AT&T will pay $105 million for unwanted mobile charges
AT&T will pay $105 million to settle charges by the FTC that the company billed customers for unauthorized third-party charges, including daily horoscopes or love tips. The FTC has brought similar charges against seven companies since 2007.
AT&T is the latest mobile company to settle over charges of unwanted billing.
On Wednesday, AT&T agreed to pay $105 million to settle allegations that it put unauthorized third-party charges on cell phone bills, according to the Federal Trade Commission.
The FTC claimed that AT&T, the second-largest mobile provider in the US, was billing customers for unauthorized third-party charges, like daily horoscopes or love tips, a process known as cramming. Charges usually amounted to $9.99 a month, totaling hundreds of millions of dollars. The FTC found that AT&T kept at least 35 percent of the charges imposed.
AT&T will pay $80 million to refund customers and $20 in penalties and fees. Another $5 million will go to pay for penalties by the Federal Communications Commission.
“I am very pleased that this settlement will put tens of millions of dollars back in the pockets of consumers harmed by AT&T’s cramming of its mobile customers,” Edith Ramirez, FTC chairwoman, said in a statement. “This case underscores the important fact that basic consumer protections – including that consumers should not be billed for charges they did not authorize - are fully applicable in the mobile environment.”
In the FTC's investigation, AT&T was found to have high volumes of customers complaining about unauthorized charges. "Complaints reached as high as 40 percent of subscriptions charged to AT&T consumers in a given month," according to the statement. In Oct. 2011, AT&T altered its refund policy so that refunds could only be offered for two months worth of charges, no matter how long the customer had been billed for unauthorized charges.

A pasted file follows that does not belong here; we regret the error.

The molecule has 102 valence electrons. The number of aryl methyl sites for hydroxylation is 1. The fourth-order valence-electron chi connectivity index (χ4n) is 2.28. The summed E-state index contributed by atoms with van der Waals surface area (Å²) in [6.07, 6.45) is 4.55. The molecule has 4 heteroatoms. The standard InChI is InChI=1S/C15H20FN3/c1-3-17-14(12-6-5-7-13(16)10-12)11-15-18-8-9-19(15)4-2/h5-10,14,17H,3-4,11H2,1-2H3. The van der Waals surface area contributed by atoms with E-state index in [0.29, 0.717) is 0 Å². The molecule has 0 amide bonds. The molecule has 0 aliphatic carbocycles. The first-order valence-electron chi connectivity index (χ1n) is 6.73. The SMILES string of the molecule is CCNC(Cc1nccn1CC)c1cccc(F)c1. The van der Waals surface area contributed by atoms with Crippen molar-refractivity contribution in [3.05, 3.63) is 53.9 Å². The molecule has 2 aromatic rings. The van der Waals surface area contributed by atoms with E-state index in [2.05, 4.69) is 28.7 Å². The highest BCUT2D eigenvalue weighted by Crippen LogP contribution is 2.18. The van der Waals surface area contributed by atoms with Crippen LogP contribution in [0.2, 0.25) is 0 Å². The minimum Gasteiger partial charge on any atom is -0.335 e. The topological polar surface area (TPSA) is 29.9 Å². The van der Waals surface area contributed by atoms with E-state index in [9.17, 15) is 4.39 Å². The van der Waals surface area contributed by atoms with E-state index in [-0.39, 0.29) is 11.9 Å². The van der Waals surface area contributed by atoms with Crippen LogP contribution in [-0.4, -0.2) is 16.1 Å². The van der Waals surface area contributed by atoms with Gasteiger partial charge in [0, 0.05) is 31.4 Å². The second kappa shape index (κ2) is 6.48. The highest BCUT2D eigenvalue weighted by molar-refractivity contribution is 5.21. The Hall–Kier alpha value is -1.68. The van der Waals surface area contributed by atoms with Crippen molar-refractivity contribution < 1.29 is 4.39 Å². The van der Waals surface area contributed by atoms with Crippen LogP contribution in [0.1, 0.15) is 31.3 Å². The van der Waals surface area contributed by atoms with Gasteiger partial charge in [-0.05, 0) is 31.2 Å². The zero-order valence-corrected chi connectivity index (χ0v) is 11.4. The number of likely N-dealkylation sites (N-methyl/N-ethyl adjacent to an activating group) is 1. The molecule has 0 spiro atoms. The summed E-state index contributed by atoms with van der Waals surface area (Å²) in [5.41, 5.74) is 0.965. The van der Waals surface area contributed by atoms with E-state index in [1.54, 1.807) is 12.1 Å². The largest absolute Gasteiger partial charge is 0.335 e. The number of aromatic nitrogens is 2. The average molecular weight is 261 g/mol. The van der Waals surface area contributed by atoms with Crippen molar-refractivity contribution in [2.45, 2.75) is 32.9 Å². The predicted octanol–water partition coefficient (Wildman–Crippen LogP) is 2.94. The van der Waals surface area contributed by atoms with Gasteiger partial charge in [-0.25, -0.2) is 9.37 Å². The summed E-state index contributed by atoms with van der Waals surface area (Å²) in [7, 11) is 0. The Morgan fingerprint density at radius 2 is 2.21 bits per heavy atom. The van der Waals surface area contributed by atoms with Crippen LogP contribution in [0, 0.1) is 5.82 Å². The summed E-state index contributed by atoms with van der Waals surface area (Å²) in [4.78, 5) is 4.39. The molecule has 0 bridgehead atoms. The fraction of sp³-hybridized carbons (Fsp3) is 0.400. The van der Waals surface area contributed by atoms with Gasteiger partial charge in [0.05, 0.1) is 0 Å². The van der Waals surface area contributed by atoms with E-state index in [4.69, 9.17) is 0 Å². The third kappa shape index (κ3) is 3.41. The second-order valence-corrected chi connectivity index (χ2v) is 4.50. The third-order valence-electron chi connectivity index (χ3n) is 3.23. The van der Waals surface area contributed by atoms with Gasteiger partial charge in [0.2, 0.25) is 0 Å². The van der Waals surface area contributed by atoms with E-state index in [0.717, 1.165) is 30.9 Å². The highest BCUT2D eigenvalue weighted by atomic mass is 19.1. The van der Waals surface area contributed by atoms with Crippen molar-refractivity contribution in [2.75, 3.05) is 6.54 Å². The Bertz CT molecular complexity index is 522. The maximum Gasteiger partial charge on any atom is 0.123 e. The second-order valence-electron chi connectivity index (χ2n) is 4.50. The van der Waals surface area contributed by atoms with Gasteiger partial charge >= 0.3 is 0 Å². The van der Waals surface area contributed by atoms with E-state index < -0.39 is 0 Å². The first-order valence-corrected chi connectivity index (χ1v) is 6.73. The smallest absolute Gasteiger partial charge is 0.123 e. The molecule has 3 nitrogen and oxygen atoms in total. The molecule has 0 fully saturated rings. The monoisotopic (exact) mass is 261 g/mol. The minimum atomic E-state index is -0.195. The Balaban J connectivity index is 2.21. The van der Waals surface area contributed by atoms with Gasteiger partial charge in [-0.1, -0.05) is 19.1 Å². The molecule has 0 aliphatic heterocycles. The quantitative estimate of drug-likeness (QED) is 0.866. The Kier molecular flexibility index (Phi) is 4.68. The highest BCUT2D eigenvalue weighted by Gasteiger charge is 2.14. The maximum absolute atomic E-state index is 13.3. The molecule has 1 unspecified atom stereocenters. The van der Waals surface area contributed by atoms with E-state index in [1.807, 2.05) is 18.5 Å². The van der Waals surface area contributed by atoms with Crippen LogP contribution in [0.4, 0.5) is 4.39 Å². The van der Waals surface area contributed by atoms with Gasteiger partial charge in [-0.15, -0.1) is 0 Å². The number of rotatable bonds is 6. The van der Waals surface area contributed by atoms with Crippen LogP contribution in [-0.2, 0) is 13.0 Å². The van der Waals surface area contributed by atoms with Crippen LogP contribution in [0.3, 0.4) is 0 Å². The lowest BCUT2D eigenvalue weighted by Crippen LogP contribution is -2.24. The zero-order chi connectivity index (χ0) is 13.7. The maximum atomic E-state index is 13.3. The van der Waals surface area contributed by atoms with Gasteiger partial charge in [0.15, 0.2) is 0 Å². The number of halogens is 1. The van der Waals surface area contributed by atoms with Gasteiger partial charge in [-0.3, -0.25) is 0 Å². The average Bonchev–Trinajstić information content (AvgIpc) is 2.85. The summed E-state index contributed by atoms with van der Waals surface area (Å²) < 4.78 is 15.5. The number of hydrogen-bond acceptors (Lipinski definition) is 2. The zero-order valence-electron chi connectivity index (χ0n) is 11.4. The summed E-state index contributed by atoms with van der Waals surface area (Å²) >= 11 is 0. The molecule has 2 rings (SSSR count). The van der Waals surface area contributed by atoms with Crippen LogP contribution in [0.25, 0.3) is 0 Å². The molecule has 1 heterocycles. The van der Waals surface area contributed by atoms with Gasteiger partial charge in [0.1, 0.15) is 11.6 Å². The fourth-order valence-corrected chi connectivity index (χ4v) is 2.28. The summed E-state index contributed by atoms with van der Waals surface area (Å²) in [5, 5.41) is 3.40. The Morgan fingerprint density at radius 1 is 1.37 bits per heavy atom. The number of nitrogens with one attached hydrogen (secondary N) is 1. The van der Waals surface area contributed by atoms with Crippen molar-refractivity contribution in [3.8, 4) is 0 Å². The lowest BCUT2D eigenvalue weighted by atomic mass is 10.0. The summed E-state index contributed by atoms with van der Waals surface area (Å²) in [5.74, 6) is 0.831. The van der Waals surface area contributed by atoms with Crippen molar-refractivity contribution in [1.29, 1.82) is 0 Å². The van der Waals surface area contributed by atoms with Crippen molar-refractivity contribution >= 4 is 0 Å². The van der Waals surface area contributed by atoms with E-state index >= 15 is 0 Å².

According to the FTC, one AT&T employee said that “Cramming/Spamming has increased to a new level that cannot be tolerated from an AT&T or industry perspective.” The employee went on to say that AT&T did not act to determine if the charges were authorized by customers and denied refunds to many customers.
"Today, we reached a broad settlement to resolve claims that some of our wireless customers were billed for charges from third-parties that the customers did not authorize. This settlement gives our customers who believe they were wrongfully billed for PSMS services [Premium Short Message Service] the ability to get a refund," an AT&T spokesman said in an e-mailed statement to Reuters.
AT&T is the seventh company to face cramming charges by the FTC since 2013. The agency brought charges against T-Mobile in July, but the US's fourth-largest mobile carrier denies the claims.
Under the settlement, AT&T must notify all customers who were billed for unauthorized charges. Customers who think they were wrongly billed can call 1-877-819-9692 or go to www.ftc.gov/att.